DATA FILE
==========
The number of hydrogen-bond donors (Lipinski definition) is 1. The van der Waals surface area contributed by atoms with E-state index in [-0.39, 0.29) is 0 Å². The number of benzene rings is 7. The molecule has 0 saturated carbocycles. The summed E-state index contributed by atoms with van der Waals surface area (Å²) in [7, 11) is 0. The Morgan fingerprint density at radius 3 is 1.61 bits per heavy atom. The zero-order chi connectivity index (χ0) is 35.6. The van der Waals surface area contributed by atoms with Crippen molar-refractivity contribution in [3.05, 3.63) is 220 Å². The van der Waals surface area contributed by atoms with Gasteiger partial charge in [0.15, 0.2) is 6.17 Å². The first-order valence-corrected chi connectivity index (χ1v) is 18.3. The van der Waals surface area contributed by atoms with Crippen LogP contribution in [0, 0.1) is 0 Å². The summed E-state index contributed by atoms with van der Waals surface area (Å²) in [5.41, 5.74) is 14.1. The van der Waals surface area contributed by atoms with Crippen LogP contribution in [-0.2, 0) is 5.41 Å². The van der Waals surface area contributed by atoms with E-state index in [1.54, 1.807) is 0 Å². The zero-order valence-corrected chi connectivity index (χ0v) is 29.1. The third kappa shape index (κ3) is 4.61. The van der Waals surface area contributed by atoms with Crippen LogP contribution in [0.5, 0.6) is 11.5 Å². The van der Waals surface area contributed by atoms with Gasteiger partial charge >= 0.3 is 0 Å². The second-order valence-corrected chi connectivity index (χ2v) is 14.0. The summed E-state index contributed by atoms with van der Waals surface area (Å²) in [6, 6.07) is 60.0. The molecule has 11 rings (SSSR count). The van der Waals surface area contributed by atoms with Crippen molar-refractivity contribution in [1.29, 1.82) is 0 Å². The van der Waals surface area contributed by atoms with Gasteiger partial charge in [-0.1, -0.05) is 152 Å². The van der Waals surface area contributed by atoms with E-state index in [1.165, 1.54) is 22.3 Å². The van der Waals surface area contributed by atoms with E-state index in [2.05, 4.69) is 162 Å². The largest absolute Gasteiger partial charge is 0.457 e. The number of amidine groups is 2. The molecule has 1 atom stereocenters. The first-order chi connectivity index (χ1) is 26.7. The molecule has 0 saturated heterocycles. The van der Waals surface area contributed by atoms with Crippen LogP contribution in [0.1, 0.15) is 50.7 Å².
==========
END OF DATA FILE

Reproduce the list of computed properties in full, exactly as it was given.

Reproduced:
The number of hydrogen-bond donors (Lipinski definition) is 1. The van der Waals surface area contributed by atoms with E-state index in [-0.39, 0.29) is 0 Å². The number of benzene rings is 7. The molecule has 0 saturated carbocycles. The summed E-state index contributed by atoms with van der Waals surface area (Å²) in [7, 11) is 0. The Morgan fingerprint density at radius 3 is 1.61 bits per heavy atom. The zero-order chi connectivity index (χ0) is 35.6. The van der Waals surface area contributed by atoms with Crippen molar-refractivity contribution in [3.05, 3.63) is 220 Å². The van der Waals surface area contributed by atoms with Gasteiger partial charge in [0.15, 0.2) is 6.17 Å². The first-order valence-corrected chi connectivity index (χ1v) is 18.3. The van der Waals surface area contributed by atoms with Crippen LogP contribution in [0, 0.1) is 0 Å². The summed E-state index contributed by atoms with van der Waals surface area (Å²) in [5.41, 5.74) is 14.1. The van der Waals surface area contributed by atoms with Crippen LogP contribution in [-0.2, 0) is 5.41 Å². The van der Waals surface area contributed by atoms with E-state index in [1.54, 1.807) is 0 Å². The zero-order valence-corrected chi connectivity index (χ0v) is 29.1. The third kappa shape index (κ3) is 4.61. The van der Waals surface area contributed by atoms with Crippen LogP contribution in [0.5, 0.6) is 11.5 Å². The van der Waals surface area contributed by atoms with Gasteiger partial charge >= 0.3 is 0 Å². The second-order valence-corrected chi connectivity index (χ2v) is 14.0. The summed E-state index contributed by atoms with van der Waals surface area (Å²) in [6, 6.07) is 60.0. The molecule has 11 rings (SSSR count). The van der Waals surface area contributed by atoms with Crippen molar-refractivity contribution in [1.29, 1.82) is 0 Å². The van der Waals surface area contributed by atoms with Gasteiger partial charge in [-0.1, -0.05) is 152 Å². The van der Waals surface area contributed by atoms with E-state index in [1.165, 1.54) is 22.3 Å². The van der Waals surface area contributed by atoms with E-state index in [2.05, 4.69) is 162 Å². The largest absolute Gasteiger partial charge is 0.457 e. The number of amidine groups is 2. The molecule has 1 atom stereocenters. The first-order chi connectivity index (χ1) is 26.7. The molecule has 0 saturated heterocycles. The van der Waals surface area contributed by atoms with Crippen LogP contribution in [0.1, 0.15) is 50.7 Å².